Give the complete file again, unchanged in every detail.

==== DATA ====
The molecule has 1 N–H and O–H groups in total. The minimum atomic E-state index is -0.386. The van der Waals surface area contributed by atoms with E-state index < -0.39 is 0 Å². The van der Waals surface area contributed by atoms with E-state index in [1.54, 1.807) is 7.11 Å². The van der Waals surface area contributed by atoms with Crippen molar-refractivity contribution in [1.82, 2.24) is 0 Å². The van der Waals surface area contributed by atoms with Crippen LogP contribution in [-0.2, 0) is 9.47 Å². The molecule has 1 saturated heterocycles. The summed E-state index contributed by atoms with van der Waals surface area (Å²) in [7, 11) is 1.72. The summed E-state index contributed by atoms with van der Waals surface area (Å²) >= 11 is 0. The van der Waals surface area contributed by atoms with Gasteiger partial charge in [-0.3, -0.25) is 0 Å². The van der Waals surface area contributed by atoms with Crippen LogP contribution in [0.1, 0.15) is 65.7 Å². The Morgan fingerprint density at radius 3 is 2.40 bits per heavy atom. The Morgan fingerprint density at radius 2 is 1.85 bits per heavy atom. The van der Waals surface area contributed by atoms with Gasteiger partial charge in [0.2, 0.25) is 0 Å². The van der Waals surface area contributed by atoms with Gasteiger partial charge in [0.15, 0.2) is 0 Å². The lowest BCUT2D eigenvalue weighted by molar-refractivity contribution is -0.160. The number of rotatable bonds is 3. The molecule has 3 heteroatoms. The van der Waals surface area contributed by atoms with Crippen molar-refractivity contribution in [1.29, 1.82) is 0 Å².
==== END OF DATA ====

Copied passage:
The molecule has 1 N–H and O–H groups in total. The minimum atomic E-state index is -0.386. The van der Waals surface area contributed by atoms with E-state index < -0.39 is 0 Å². The van der Waals surface area contributed by atoms with E-state index in [1.54, 1.807) is 7.11 Å². The van der Waals surface area contributed by atoms with Crippen molar-refractivity contribution in [1.82, 2.24) is 0 Å². The van der Waals surface area contributed by atoms with Crippen LogP contribution in [-0.2, 0) is 9.47 Å². The molecule has 1 saturated heterocycles. The summed E-state index contributed by atoms with van der Waals surface area (Å²) in [7, 11) is 1.72. The summed E-state index contributed by atoms with van der Waals surface area (Å²) >= 11 is 0. The van der Waals surface area contributed by atoms with Gasteiger partial charge in [-0.3, -0.25) is 0 Å². The van der Waals surface area contributed by atoms with Crippen LogP contribution in [0.1, 0.15) is 65.7 Å². The Morgan fingerprint density at radius 3 is 2.40 bits per heavy atom. The Morgan fingerprint density at radius 2 is 1.85 bits per heavy atom. The van der Waals surface area contributed by atoms with Gasteiger partial charge in [0.2, 0.25) is 0 Å². The van der Waals surface area contributed by atoms with Gasteiger partial charge in [0.15, 0.2) is 0 Å². The lowest BCUT2D eigenvalue weighted by molar-refractivity contribution is -0.160. The number of rotatable bonds is 3. The molecule has 3 heteroatoms. The van der Waals surface area contributed by atoms with Crippen molar-refractivity contribution in [1.29, 1.82) is 0 Å².